- Review the list of new domain extensions to determine which ones are relevant to your industry and the geographical locations where you do business. Larger businesses with a bigger budget are more likely to protect their names across more extensions, whether they are relevant to their industry and location or not.
- Pre-register your names. And, where applicable, ensure that you indicate domains that are associated with a registered trademark, because you’ll get priority over the general public to those names. More information will soon be released about a Trademark Clearing House process that will validate registered trademarks and facilitate registration across all the domain extensions rather than having to re-submit trademark data each time.
The “domainer” opportunity
Each time there’s a launch of a new domain extension, speculators jump in to register popular names in the hopes of reselling them later for a profit. Massive domain sales in the past—such as investing.com (sold for US$2.45 million in 2012), social.com (sold for US$2.6 million in 2011) and sex.com (sold for US$13 million in 2010)—demonstrate that there are still huge profits to be made by selling the right name. While many of the top earners have been .com in the past, some notable sales made public in other extensions during the past year were WebHosting.co.uk (US$500,000), CDN.net (US$185,000), Flights.ca (US$120,000) and Toys.xxx (US$125,000), among many others.
If you want to get in the game, here are a few things to remember:
- Short, memorable domains that are one word or a few letters are most valuable.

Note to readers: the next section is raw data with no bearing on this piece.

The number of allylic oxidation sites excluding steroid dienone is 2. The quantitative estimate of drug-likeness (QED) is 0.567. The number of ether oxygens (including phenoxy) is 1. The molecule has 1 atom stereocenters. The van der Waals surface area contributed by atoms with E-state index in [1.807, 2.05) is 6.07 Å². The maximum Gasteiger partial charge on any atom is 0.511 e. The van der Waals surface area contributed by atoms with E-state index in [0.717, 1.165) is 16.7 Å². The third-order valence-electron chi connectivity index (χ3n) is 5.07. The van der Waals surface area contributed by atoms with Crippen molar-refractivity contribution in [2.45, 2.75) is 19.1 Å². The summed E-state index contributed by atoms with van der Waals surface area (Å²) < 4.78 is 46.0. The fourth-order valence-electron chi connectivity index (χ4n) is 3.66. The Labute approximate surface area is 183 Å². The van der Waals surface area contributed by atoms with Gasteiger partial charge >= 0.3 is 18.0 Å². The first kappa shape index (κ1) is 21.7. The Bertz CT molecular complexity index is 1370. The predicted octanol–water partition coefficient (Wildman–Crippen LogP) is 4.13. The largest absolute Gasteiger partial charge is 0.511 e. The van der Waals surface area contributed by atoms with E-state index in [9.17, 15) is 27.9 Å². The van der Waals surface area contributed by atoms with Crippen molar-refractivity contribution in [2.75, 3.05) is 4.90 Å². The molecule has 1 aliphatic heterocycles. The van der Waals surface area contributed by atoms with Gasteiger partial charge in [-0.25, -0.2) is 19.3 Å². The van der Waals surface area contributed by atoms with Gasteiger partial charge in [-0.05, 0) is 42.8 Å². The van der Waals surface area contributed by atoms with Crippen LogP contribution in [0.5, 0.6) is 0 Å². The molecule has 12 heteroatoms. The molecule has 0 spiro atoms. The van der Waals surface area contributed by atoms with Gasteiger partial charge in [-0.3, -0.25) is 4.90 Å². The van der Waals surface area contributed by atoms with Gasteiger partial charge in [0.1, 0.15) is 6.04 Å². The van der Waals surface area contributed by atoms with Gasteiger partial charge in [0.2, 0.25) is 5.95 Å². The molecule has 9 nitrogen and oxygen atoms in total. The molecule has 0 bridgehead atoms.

- Choose words and names that people would want to buy. One way is finding words that are searched for a lot in Google. Google Adwords Keyword Tool allows you to enter terms to see how popular the words are in searches. Google Trends lets you compare search volume patterns for search terms across regions and see what the “hot searches” are. Similar tools are available on Bing Trends, Yahoo Buzz or Twitter Search.
- Look at past top domain sales and pre-register these names in the new extensions that are about to launch. Don’t forget variations of these. And consider less competitive names in specific niche industries.
- To build value in the domain for resale, a domain that has been registered for a longer period, has more traffic (based on Alexa traffic rank, for example) or has a higher Google Page Rank with more back links will be more valuable. Putting some energy towards building a website on a good domain name will increase its resale value over time.
- Make sure you don’t infringe on someone’s trademark when you register a domain. Check the Canadian trademarks database or the US Patent & Trademark Office’s database first.
This column is reposted with the permission of Business in Vancouver, which posted it originally on www.biv.com.
Cybele Negris is president and co-founder of Vancouver-based Webnames.ca Inc., Canada’s original .ca registrar and one of the country’s leading providers of web hosting and other internet solutions. She has been on the PROFIT/Chatelaine W100 ranking of Canada’s Top Female Entrepreneurs for the past nine years.
More columns by Cybele Negris